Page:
Energy and Climate

New York State's Energy Sector

The energy sector is going through an exciting transition as new and emerging technologies are changing how we generate, transmit, and use electricity. Visit the Offshore Wind section of our website to learn more about the industry, the workforce, and what's happening in NYS.

Utilities are changing the way they maintain and repair poles and wires. New businesses are transitioning into the energy sector as the cost of renewable energy continues to decline. As consumers are demanding more choice over how their energy is produced, businesses and homeowners are purchasing electricity directly from wind and solar farms.

The State of New York has big goals for restructuring its energy sector - including 70% renewable electricity by 2030 and 100% carbon free by 2040 - which is sure to help hasten the pace at which these transitions occur. We foresee significant workforce development opportunities because New York State will need a well-trained and highly skilled workforce to meet these aggressive goals.

While New York has a highly skilled and well trained workforce, gaps exist nonetheless in key skills required for this transition. These skills gaps must be addressed or our workforce risks being left behind. There are jobs coming in wind, solar, energy storage, renewable heating and cooling, and many other areas of the energy sector, but efforts must be made to connect New York’s workforce with renewable energy career pathways.         


What Does Our Energy Program Do?

WDI staff are committed to providing New York’s workforce with the skills needed to respond to a transitioning energy sector. WDI’s work in the energy sector is flexible and demand driven, and therefore can take many forms including research, policy development, serving as a resource to others, and hands-on program development.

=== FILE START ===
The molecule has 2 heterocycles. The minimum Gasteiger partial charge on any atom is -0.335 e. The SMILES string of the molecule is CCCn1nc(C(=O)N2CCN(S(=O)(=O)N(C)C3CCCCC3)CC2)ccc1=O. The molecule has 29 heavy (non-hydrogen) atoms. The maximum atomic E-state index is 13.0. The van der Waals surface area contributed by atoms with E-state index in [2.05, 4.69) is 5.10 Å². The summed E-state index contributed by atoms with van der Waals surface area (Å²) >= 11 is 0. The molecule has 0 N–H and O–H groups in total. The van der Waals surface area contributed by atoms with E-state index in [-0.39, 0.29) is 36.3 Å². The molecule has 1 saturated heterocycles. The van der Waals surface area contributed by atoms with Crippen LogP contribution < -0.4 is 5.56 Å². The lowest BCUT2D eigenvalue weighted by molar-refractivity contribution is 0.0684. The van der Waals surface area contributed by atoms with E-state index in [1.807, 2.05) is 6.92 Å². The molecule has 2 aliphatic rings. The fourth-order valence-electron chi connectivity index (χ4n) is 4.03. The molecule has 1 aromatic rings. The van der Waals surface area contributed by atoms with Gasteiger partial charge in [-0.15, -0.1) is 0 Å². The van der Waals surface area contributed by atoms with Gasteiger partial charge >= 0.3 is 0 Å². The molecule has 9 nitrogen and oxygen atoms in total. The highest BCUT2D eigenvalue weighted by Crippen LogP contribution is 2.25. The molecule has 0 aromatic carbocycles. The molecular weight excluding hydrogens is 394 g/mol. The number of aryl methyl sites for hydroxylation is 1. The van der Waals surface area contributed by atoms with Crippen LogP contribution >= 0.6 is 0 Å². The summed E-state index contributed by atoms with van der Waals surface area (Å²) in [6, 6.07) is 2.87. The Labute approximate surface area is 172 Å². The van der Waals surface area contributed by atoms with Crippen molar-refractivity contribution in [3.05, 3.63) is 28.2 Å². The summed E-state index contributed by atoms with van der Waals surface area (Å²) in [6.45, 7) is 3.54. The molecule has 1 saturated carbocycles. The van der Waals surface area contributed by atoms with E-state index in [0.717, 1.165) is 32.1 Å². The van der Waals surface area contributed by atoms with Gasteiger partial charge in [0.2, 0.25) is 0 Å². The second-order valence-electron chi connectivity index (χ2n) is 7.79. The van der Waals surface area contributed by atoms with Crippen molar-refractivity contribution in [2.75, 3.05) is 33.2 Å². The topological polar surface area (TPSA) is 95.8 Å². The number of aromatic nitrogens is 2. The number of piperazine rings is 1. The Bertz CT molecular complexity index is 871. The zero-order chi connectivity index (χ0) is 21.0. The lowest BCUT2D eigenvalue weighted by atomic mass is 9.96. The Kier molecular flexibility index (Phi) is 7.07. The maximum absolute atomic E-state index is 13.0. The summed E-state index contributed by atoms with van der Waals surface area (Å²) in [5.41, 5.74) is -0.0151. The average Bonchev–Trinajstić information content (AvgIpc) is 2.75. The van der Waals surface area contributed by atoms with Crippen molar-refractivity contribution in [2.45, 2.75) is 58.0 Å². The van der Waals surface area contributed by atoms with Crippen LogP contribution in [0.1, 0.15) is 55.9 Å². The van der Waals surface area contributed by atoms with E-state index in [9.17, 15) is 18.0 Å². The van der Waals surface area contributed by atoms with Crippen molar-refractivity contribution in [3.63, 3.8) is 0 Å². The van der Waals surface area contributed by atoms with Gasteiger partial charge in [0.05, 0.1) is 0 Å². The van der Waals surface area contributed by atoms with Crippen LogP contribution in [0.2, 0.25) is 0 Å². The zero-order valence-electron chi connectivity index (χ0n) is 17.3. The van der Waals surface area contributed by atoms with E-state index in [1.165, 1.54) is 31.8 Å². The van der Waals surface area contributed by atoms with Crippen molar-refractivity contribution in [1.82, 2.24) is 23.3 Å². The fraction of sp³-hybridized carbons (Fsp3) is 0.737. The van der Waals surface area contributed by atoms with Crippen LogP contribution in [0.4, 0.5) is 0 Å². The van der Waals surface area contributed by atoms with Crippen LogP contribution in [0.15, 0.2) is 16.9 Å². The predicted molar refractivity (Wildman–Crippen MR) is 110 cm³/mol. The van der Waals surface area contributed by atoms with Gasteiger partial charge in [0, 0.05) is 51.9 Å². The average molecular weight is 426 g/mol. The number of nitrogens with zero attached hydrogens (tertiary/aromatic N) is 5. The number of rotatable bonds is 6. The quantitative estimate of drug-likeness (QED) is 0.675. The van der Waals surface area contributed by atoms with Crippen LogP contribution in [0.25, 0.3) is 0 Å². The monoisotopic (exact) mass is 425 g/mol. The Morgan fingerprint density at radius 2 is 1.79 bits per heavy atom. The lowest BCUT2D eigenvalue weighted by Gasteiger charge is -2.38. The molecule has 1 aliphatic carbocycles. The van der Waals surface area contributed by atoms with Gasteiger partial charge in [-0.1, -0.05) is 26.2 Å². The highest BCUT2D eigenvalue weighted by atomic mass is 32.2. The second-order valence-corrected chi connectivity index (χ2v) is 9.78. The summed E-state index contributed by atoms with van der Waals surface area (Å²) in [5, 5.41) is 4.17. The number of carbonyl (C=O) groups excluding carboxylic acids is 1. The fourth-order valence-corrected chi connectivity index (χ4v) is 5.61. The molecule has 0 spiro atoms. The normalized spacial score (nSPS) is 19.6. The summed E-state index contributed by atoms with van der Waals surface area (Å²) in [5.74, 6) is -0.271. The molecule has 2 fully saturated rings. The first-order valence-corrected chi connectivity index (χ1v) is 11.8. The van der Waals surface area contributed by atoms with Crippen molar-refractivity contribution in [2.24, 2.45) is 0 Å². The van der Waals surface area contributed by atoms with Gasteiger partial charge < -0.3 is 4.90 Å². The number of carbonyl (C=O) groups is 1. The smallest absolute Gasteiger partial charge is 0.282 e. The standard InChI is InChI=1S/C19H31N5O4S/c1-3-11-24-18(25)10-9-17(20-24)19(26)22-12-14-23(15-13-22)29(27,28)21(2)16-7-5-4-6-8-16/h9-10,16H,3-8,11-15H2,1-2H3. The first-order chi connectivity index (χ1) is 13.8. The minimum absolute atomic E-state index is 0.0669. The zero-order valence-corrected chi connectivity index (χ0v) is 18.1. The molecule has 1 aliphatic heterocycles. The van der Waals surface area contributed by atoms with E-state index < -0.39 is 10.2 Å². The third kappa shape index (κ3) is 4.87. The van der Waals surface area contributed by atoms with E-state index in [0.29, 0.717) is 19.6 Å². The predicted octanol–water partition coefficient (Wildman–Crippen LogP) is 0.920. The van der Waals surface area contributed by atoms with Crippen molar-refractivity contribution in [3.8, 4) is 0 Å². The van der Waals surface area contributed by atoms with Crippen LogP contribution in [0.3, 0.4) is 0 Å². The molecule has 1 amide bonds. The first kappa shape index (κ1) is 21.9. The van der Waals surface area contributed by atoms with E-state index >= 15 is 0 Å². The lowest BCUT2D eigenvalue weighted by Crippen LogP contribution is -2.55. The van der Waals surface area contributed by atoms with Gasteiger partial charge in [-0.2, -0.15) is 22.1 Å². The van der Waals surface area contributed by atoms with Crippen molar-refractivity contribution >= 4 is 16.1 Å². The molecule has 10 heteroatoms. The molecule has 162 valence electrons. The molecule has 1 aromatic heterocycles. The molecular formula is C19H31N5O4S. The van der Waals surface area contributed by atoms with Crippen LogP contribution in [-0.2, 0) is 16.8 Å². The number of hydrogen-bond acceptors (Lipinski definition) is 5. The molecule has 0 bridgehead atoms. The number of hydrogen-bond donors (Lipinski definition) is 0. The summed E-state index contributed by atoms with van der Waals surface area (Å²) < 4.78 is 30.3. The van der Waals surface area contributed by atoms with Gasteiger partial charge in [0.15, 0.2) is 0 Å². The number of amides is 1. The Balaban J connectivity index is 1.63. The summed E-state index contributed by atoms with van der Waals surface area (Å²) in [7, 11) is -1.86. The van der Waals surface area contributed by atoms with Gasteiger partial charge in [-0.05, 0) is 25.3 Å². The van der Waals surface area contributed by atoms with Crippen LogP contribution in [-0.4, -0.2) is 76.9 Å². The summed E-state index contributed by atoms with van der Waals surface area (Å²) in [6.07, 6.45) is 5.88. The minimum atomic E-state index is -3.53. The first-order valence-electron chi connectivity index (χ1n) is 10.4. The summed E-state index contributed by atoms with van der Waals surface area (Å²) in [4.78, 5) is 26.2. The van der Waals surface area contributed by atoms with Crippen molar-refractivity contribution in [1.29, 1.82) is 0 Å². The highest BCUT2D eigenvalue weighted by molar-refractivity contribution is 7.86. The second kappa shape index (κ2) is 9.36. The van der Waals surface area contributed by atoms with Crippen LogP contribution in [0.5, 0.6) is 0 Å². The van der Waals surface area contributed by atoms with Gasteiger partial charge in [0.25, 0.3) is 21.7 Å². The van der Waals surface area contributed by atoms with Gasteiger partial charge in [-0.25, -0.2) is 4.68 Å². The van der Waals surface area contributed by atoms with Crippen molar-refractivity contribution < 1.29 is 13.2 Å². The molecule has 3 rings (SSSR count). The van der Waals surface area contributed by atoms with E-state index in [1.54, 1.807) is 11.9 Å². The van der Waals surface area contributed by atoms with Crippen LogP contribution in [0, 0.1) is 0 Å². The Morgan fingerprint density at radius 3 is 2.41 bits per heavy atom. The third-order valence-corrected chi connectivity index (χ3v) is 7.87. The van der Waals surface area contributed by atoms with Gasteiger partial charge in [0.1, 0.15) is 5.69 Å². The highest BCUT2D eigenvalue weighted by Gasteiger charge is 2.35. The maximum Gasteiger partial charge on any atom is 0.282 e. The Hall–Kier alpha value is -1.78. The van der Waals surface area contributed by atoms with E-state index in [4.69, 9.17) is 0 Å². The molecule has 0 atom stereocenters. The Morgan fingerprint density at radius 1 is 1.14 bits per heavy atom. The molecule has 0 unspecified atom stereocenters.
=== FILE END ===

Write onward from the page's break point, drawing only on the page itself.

WDI routinely plays a role in the following energy-related areas:

  • Tracking energy policy, sector trends, and emerging technologies to provide government agencies, unions, businesses, workforce development boards, and community based organizations with information related to workforce trends and potential workforce impacts of these policies, trends, and technologies. 
  • Working to keep the workforce front and center as government, labor unions, and businesses make decisions in the energy sector.  
  • Convening workforce development experts, including labor unions, businesses, government, and not for profits to discuss skills gaps.
  • Connecting organizations in order to address energy workforce skills gaps.
  • Serving as a trusted source of information about New York State’s clean energy workforce and as a trusted advisor in energy workforce program development.
  • Hands-on project development work, based on region and demand.

Examples of recent projects include the following:

  • Development of New York’s 1st supply chain database of businesses working in or capable of working in the Offshore Wind industry. The goal? To raise awareness of this emerging sector among New York’s businesses, and ensure they are positioned to gain work that arises as offshore wind farms are planned and built;
  • "New York State and the Jobs of Offshore Wind Energy", a report that explores the skills and occupations required to take an offshore wind power plant from an idea through development and construction to spinning turbines generating electricity;
  • A program to provide lineworkers with training on new smart grid technologies currently being adopted by utilities;
  • Financial support for equipment used to train electricians on installation and maintenance of electric vehicle charging stations;
  • Facilitation of New York’s first wind farm technician training school;
  • Development of a pre-employment training program on Long Island to help fill open positions at several utilities;
  • Connection of New York’s Building and Construction Trades contractors to opportunities in renewable energy.